CAIRO, Egypt (AP) _ The Palestine Liberation Organization today sharply criticized Egypt's decision to shut down the PLO's Egyptian operations.

Ahmed Abdel-Rahman, PLO chief information officer, said in a telephone interview from Tunis, the Tunisian capital, that the executive committee headed by Yasser Arafat will meet this week to consider Egypt's move.

Abdel-Rahman said: ''The Palestinian people did not expect this reprehensible and strange decision by Egypt.''

''The decision came as a violent shock to the Palestinian people and leadership,'' he said. ''We believe it was not justified at all.''

Foreign Minister Esmat Abdel-Meguid announced Monday that Egypt decided to close PLO offices in Egypt. He said it was in response to a resolution by last week's session of the Palestine National Council restricting council contacts with Egypt because of Egypt's peace with Israel.

The PLO facilities ordered closed included the main PLO office; the office of Fatah, the PLO's largest faction; the news agency WAFA; and the Palestine writers union. The offices of PLO labor and women's unions were not affected.

The Egyptian statement left expulsion in doubt, but government sources said today no expulsions were planned. The sources insisted on anonymity.

The Palestine National Council is the PLO's parliament, its highest policy- making body. In adopting last week's resolution, the council cited a 1983 resolution spurning ties with Cairo so long as the treaty Egypt signed with Israel in 1979 remains in force.

The new measure spoke of PLO support for ''Egypt's nationalist, democratic and popular forces'' to force Cairo to renounce the 1978 Camp David accords that served as a basis for the treaty making Egypt the only Arab country at peace with the Jewish state.

An Egyptian Cabinet minister, speaking on condition of anonymity, said Cairo considers this an insult and ''brazen interference'' in Egypt's domestic affairs.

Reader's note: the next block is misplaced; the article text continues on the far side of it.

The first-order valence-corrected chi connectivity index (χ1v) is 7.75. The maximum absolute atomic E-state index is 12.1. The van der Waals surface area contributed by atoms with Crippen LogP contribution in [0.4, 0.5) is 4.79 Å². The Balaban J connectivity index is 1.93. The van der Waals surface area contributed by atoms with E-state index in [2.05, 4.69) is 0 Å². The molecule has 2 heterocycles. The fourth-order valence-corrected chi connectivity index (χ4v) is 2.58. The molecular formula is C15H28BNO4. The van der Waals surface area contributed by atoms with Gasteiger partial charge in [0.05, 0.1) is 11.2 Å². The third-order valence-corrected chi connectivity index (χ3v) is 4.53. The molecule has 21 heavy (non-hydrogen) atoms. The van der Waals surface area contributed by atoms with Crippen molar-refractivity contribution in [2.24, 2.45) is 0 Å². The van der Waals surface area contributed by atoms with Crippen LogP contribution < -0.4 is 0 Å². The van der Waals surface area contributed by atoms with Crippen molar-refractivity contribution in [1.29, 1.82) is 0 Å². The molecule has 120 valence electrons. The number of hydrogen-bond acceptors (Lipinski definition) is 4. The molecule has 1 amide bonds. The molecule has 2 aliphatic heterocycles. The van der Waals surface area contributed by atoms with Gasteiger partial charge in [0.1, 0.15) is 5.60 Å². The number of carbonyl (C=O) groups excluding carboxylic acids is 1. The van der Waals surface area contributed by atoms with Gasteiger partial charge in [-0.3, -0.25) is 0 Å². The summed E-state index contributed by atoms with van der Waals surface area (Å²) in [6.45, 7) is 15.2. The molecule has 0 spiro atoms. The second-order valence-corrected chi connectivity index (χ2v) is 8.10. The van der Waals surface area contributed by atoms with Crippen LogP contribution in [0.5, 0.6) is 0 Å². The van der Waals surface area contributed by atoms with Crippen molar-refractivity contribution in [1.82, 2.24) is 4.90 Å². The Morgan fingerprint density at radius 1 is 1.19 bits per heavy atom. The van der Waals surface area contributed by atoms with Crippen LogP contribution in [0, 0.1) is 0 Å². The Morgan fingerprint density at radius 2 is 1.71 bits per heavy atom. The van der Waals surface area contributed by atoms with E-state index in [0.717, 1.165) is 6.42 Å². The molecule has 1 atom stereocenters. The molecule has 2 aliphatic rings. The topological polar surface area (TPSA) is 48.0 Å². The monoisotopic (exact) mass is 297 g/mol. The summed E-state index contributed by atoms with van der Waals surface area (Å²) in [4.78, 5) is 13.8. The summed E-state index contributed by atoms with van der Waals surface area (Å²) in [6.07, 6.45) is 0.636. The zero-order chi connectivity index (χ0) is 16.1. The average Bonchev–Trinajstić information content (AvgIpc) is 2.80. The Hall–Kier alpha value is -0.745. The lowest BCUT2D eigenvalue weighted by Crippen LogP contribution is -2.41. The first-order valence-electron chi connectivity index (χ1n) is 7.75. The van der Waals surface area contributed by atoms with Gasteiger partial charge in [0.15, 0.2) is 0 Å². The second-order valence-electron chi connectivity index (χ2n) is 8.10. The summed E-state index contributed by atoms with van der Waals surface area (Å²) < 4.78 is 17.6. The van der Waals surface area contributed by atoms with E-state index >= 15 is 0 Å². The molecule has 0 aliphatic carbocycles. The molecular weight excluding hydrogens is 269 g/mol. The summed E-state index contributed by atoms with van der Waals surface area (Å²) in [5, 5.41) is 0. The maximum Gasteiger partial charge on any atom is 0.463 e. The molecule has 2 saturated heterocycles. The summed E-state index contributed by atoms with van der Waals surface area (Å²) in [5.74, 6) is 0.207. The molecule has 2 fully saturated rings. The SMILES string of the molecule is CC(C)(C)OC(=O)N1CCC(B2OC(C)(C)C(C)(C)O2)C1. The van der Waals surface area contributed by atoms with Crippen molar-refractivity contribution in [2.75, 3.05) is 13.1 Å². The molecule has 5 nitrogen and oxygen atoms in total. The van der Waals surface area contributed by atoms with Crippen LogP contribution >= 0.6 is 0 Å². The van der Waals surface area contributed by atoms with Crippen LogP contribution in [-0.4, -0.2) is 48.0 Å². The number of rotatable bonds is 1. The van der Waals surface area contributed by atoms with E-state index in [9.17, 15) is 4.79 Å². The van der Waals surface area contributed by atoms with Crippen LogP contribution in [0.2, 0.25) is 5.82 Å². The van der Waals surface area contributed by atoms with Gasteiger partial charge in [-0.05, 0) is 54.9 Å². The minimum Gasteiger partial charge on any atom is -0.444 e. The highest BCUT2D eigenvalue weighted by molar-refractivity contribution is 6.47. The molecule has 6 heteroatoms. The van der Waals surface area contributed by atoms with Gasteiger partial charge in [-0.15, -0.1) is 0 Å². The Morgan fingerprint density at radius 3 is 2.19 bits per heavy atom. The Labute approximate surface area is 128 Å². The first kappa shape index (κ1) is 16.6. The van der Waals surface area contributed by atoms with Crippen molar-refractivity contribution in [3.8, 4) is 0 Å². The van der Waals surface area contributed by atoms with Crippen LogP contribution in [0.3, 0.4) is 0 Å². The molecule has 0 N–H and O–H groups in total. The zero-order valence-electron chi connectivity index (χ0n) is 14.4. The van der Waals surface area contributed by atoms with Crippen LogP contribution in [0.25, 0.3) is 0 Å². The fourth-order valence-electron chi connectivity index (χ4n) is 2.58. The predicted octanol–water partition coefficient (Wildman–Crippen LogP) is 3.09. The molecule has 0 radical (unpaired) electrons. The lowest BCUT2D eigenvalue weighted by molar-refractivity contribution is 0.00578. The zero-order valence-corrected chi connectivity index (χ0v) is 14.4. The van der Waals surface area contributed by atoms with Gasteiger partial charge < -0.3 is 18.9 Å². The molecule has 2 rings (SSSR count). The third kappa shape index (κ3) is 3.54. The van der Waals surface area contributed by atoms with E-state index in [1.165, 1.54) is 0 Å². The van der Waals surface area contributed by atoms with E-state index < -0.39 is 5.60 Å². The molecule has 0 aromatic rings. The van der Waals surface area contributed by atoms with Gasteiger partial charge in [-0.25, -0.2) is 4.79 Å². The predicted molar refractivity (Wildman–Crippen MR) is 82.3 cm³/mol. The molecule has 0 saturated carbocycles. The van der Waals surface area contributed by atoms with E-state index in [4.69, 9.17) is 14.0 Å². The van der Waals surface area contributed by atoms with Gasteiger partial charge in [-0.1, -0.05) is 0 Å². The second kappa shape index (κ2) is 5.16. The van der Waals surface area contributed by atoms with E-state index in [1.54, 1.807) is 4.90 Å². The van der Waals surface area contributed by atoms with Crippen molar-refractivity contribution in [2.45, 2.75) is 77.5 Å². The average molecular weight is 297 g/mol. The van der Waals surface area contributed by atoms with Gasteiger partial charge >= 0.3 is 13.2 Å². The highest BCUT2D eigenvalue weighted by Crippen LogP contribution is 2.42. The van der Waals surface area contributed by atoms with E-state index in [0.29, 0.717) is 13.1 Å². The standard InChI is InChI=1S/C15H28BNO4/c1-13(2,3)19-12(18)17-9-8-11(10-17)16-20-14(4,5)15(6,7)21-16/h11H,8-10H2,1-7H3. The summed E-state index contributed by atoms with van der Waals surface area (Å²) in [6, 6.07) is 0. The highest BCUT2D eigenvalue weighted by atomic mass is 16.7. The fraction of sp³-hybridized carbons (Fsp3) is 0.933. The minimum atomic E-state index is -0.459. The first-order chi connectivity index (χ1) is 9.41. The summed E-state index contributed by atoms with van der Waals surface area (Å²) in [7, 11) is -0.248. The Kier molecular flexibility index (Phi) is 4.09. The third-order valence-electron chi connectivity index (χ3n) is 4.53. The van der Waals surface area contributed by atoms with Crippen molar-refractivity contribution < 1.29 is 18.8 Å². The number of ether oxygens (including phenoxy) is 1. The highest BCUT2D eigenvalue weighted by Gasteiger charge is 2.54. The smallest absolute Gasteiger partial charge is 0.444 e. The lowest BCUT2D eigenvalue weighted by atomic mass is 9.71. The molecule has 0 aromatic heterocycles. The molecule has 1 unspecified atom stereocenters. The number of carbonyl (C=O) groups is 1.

However, Abel-Rahman said: ''The PLO leadership repeatedly has declared its keenness to preserve relations with Egypt ... We had expected Cairo to support Palestinian unity.''

He referred to a reconciliation between Arafat and two Syrian-backed PLO factions, the Popular Front for the Liberation of Palestine, led by George Habash, and the Democratic Front for the Liberation of Palestine, headed by Nayef Hawatmeh.

Both fell out with Arafat in 1983 and came to terms just before the council met in Algiers, the Algerian capital. The curb on ties with Egypt was a condition of the reconciliation.

The Egyptian statement Monday indicated Arafat bowed to Syria and the PLO factions in agreeing to the national council resolution.

Diplomatic sources said seven PLO offices in Cairo, with branches in the Mediterranean port of Alexandria, were affected by the closure order. They were shut down three hours before Abdel-Meguid's announcement.

More than 50,000 Palestinians live in Egypt, including thousands of students afforded preferential enrollment and other facilities.

Abdel-Rahman said he did not know how many PLO personnel worked at the closed offices.